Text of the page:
Format

Send to

Choose Destination
Kidney Int. 2017 Dec;92(6):1370-1383. doi: 10.1016/j.kint.2017.06.015. Epub 2017 Aug 26.

Hypoxia-inducible factor prolyl-4-hydroxylation in FOXD1 lineage cells is essential for normal kidney development.

Author information

1
Department of Medicine, Vanderbilt University School of Medicine, Nashville, Tennessee, USA; Medical and Research Services, Department of Veterans Affairs Hospital, Tennessee Valley Healthcare System, Nashville, Tennessee, USA.
2
Section of Pediatric Nephrology, Department of Pediatrics, Tulane University Health Sciences Center, New Orleans, Louisiana, USA; The Hypertension and Renal Centers of Excellence, Tulane University Health Sciences Center, New Orleans, Louisiana, USA.
3
Department of Medicine, Vanderbilt University School of Medicine, Nashville, Tennessee, USA.
4
Division of Vascular Biology, Department of Medical Biochemistry and Biophysics, Karolinska Institute, Stockholm, Sweden.
5
Department of Medicine, Vanderbilt University School of Medicine, Nashville, Tennessee, USA; Medical and Research Services, Department of Veterans Affairs Hospital, Tennessee Valley Healthcare System, Nashville, Tennessee, USA; Department of Cancer Biology and Department of Molecular Physiology and Biophysics, Vanderbilt University School of Medicine, Nashville, Tennessee, USA. Electronic address: volker.haase@vanderbilt.edu.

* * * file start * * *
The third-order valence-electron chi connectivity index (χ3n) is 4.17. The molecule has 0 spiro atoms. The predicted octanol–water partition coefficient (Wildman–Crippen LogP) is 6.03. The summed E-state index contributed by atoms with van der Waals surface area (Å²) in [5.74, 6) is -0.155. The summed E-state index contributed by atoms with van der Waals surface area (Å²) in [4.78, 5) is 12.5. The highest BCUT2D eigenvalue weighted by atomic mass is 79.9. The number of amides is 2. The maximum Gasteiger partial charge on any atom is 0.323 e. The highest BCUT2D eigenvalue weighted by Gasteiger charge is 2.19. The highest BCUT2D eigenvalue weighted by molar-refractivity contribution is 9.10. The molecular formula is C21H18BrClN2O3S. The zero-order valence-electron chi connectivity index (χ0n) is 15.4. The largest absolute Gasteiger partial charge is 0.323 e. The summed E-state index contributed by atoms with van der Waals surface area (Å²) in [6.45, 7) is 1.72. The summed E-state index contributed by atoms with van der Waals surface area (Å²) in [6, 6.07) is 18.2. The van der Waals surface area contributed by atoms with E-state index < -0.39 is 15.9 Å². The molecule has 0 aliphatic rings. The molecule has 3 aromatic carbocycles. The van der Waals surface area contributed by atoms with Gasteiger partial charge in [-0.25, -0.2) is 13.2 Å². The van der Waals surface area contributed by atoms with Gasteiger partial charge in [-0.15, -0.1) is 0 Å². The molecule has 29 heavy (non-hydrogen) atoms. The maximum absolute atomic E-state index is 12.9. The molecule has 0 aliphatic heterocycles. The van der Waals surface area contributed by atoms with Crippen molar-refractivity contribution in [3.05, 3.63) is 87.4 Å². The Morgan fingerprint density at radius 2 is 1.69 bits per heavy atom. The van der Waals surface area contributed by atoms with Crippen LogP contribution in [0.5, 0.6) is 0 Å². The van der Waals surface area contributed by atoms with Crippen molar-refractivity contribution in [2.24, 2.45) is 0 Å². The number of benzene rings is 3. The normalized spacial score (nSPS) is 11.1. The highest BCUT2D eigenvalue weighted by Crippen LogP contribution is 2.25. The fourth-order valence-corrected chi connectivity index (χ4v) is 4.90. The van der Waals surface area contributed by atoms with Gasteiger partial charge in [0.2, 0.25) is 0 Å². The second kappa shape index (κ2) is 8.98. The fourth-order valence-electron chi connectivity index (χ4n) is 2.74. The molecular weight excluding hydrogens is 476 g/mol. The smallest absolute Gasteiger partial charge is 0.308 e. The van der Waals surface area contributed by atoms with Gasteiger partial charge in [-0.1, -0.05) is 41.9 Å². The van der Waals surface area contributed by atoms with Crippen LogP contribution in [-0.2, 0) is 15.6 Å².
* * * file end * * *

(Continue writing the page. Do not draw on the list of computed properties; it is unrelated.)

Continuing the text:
Abstract

Hypoxia in the embryo is a frequent cause of intra-uterine growth retardation, low birth weight, and multiple organ defects. In the kidney, this can lead to low nephron endowment, predisposing to chronic kidney disease and arterial hypertension. A key component in cellular adaptation to hypoxia is the hypoxia-inducible factor pathway, which is regulated by prolyl-4-hydroxylase domain (PHD) dioxygenases PHD1, PHD2, and PHD3. In the adult kidney, PHD oxygen sensors are differentially expressed in a cell type-dependent manner and control the production of erythropoietin in interstitial cells. However, the role of interstitial cell PHDs in renal development has not been examined. Here we used a genetic approach in mice to interrogate PHD function in FOXD1-expressing stroma during nephrogenesis. We demonstrate that PHD2 and PHD3 are essential for normal kidney development as the combined inactivation of stromal PHD2 and PHD3 resulted in renal failure that was associated with reduced kidney size, decreased numbers of glomeruli, and abnormal postnatal nephron formation. In contrast, nephrogenesis was normal in animals with individual PHD inactivation. We furthermore demonstrate that the defect in nephron formation in PHD2/PHD3 double mutants required intact hypoxia-inducible factor-2 signaling and was dependent on the extent of stromal hypoxia-inducible factor activation. Thus, hypoxia-inducible factor prolyl-4-hydroxylation in renal interstitial cells is critical for normal nephron formation.

KEYWORDS:

chronic kidney disease; hypoxia; hypoxia-inducible factor; pericytes; prolyl-4-hydroxylase; renal development

PMID:
28847650
PMCID:
PMC5696043
DOI:
10.1016/j.kint.2017.06.015
[Indexed for MEDLINE]
Free PMC Article

Supplemental Content

Full text links

Icon for Elsevier Science Icon for PubMed Central
Loading ...
Support Center